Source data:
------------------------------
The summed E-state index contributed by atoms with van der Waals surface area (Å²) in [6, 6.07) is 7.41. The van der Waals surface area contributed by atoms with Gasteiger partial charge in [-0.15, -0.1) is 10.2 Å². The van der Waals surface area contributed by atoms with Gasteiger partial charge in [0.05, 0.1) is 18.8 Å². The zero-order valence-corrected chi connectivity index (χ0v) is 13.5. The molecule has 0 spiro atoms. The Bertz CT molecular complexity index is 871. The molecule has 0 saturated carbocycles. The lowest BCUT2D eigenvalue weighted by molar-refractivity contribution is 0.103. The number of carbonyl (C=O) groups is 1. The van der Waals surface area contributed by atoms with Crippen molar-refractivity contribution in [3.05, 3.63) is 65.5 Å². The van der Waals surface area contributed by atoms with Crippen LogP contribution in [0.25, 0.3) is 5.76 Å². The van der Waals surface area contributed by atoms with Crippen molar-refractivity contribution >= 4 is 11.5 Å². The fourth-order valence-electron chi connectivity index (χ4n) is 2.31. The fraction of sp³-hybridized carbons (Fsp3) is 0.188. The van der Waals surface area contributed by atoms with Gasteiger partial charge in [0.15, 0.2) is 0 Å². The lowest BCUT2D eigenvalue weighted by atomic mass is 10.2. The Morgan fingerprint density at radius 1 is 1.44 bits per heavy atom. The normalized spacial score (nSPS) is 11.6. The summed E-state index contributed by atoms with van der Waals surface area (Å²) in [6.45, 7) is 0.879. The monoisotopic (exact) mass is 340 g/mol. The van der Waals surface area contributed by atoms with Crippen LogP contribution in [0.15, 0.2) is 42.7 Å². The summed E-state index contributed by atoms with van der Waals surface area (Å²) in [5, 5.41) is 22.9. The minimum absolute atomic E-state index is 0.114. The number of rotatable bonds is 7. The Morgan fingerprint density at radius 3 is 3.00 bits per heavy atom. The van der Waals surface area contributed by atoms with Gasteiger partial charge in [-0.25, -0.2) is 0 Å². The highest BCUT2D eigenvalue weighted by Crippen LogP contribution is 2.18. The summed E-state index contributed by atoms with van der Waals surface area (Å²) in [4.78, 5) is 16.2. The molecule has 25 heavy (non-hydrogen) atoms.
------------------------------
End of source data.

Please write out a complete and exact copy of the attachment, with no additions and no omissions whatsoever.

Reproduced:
The summed E-state index contributed by atoms with van der Waals surface area (Å²) in [6, 6.07) is 7.41. The van der Waals surface area contributed by atoms with Gasteiger partial charge in [-0.15, -0.1) is 10.2 Å². The van der Waals surface area contributed by atoms with Gasteiger partial charge in [0.05, 0.1) is 18.8 Å². The zero-order valence-corrected chi connectivity index (χ0v) is 13.5. The molecule has 0 spiro atoms. The Bertz CT molecular complexity index is 871. The molecule has 0 saturated carbocycles. The lowest BCUT2D eigenvalue weighted by molar-refractivity contribution is 0.103. The number of carbonyl (C=O) groups is 1. The van der Waals surface area contributed by atoms with Crippen molar-refractivity contribution in [3.05, 3.63) is 65.5 Å². The van der Waals surface area contributed by atoms with Crippen LogP contribution in [0.25, 0.3) is 5.76 Å². The van der Waals surface area contributed by atoms with Crippen molar-refractivity contribution >= 4 is 11.5 Å². The fourth-order valence-electron chi connectivity index (χ4n) is 2.31. The fraction of sp³-hybridized carbons (Fsp3) is 0.188. The van der Waals surface area contributed by atoms with Gasteiger partial charge in [0.15, 0.2) is 0 Å². The lowest BCUT2D eigenvalue weighted by atomic mass is 10.2. The Morgan fingerprint density at radius 1 is 1.44 bits per heavy atom. The normalized spacial score (nSPS) is 11.6. The summed E-state index contributed by atoms with van der Waals surface area (Å²) in [6.45, 7) is 0.879. The monoisotopic (exact) mass is 340 g/mol. The van der Waals surface area contributed by atoms with Crippen LogP contribution in [0.15, 0.2) is 42.7 Å². The summed E-state index contributed by atoms with van der Waals surface area (Å²) in [5, 5.41) is 22.9. The minimum absolute atomic E-state index is 0.114. The number of rotatable bonds is 7. The Morgan fingerprint density at radius 3 is 3.00 bits per heavy atom. The van der Waals surface area contributed by atoms with Gasteiger partial charge in [-0.25, -0.2) is 0 Å². The highest BCUT2D eigenvalue weighted by Crippen LogP contribution is 2.18. The summed E-state index contributed by atoms with van der Waals surface area (Å²) in [4.78, 5) is 16.2. The molecule has 25 heavy (non-hydrogen) atoms.